IndyTruth Blog
International regulation of your house 
Wednesday, January 14, 2009, 09:09 PM - Opinion, Policy
Posted by Administrator
All eyes are on Washington D.C. this month as a new Congress convenes and a new President is inaugurated. Honestly, so far this year, I have paid little attention to the Capitol other than enjoying the latest Kucinich video on C-SPAN Junkie. Instead, I am much more intrigued with what is happening at the state level.

Today, I heard about an exciting bill that would provide for gold and silver transactions with the State of Indiana (but more on that in a future post), and that got me browsing through the General Assembly web site to see what else our state representatives and senators have in store for us. A bill that caught my eye was SB 284, regarding the International Energy Conservation Code. What is the International Energy Conservation Code and how could some international institution get to dictate what Indiana does with its energy?

The synopsis of the IECC bill explains that it

Requires the fire and building safety commission to adopt the most recent edition of the International Energy Conservation Code before July 1, 2010. Requires the commission to adopt any subsequent editions of the code not later than 18 months after the effective date of the subsequent edition.

I was already concerned when I read this, because I am not sure what energy conservation has to do with fire and building safety. Is someone trying to use regulations intended to save lives as a means to serve some allegedly environmentalist agenda?

It turns out that they aren't only trying to do it. The IECC has already been adopted in a large number of states. In fact, in the 1992 Energy Policy Act (EPAct) Congress mandated that all states must review and consider adopting the national model energy standard. It is interesting that Congress feels it can mandate that states regulate something. Nothing in the U.S. Constitution comes close to giving the federal government the authority to regulate anything, let alone to mandate states to adopt regulations. 38 states and D.C. don't seem to mind, and have adopted some form of IECC or or national model energy standards for residential building codes (40+1 have regulated commercial codes). Indiana has adopted statewide standards older than 1998, which I would assume to mean they submitted to Congress' EPAct, but haven't let the International Code Council increase the bullying over the last a decade. Now that it is 2009, state senator Sue Errington (D-26) has decided that 10+ years behind is just too much. It is time that Indiana submit to the new world order of housing regulation.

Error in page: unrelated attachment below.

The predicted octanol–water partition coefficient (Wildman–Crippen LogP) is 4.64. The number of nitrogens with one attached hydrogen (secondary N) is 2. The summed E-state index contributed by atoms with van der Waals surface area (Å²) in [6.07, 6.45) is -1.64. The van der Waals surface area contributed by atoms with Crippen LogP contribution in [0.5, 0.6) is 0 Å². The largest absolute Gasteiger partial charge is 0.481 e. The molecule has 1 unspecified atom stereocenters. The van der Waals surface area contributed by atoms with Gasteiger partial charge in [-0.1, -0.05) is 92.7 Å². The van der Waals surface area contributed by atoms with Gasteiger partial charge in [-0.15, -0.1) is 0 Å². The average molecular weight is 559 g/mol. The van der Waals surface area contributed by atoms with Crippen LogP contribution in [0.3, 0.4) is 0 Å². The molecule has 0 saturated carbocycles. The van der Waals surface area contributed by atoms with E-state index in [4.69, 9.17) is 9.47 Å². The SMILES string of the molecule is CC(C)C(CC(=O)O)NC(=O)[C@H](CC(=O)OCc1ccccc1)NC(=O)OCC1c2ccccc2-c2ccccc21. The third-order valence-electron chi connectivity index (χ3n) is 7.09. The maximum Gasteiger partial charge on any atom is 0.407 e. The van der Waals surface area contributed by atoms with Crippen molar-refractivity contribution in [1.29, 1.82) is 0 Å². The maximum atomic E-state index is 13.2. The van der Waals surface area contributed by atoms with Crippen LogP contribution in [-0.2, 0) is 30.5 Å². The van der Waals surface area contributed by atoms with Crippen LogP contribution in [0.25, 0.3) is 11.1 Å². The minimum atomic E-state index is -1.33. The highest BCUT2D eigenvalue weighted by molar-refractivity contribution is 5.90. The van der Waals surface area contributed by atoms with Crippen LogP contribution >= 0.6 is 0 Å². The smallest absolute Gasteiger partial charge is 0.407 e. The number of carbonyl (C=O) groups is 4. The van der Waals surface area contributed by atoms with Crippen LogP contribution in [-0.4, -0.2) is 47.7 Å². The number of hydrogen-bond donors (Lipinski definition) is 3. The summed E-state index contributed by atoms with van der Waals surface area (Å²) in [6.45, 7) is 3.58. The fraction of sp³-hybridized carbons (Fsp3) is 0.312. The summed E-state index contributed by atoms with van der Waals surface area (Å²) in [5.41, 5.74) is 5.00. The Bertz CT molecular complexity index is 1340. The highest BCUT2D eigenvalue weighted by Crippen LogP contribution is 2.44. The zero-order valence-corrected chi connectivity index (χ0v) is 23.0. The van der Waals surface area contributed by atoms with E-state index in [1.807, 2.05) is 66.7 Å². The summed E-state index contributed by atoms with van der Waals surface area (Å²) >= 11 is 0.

The IECC might sound pretty to the average tree hugging Al Gore pupil. The Responsible Energy Codes Alliance brags that it

  • Effectively conserve energy
  • Minimizes increases in construction costs
  • Allows the use of new materials, products or methods of construction
  • Eliminates preferential treatment for particular industries or types or classes of materials, products or methods of construction.
From the perspective of someone who understands the nature of human rights and the intent of the Founders of our nation, it translates to

  • Increases the cost of building a house
  • Requires extra expenses that may be unnecessary for certain building projects
  • Requires one to jump through even more hoops to build a house
  • Prohibits the right to fully own property and choose what to do with it
Regulations like this inevitably rob individuals of reasonable choices that have no negative effect on themselves nor other people. If I attach a garage to my house, is IECC going to make me insulate it? If I am building a summer cabin that doesn't even have a furnace or air conditioner, is the IECC going to make me put special windows on it? So what if I don't do it? Whether or not the requirement is necessary the government has mandated it and will punish me if I do not meet it.

It is not the government's place to make this choice. As long as I am aware of what building materials are more energy efficient or even which ones are safer (likely thanks to Google), I can make the right choice for myself. Even if I don't make the most energy efficient choice, that isn't going to hurt anybody. However, if the government makes the choice, unnecesary expenses will be forced upon people and their private property. If the government chooses, somebody does get hurt.

Through the state and federal governments, the ICC regulates everything from plumbing and electricity to zoning. What will they regulate next, our rose bushes? I hope that Indiana will not hand over our property rights to Congress and the ICC by passing SB 284. It doesn't set a good precedent to let some committee in D.C. tell us what kind of pipes we can flush our fecal waste through.
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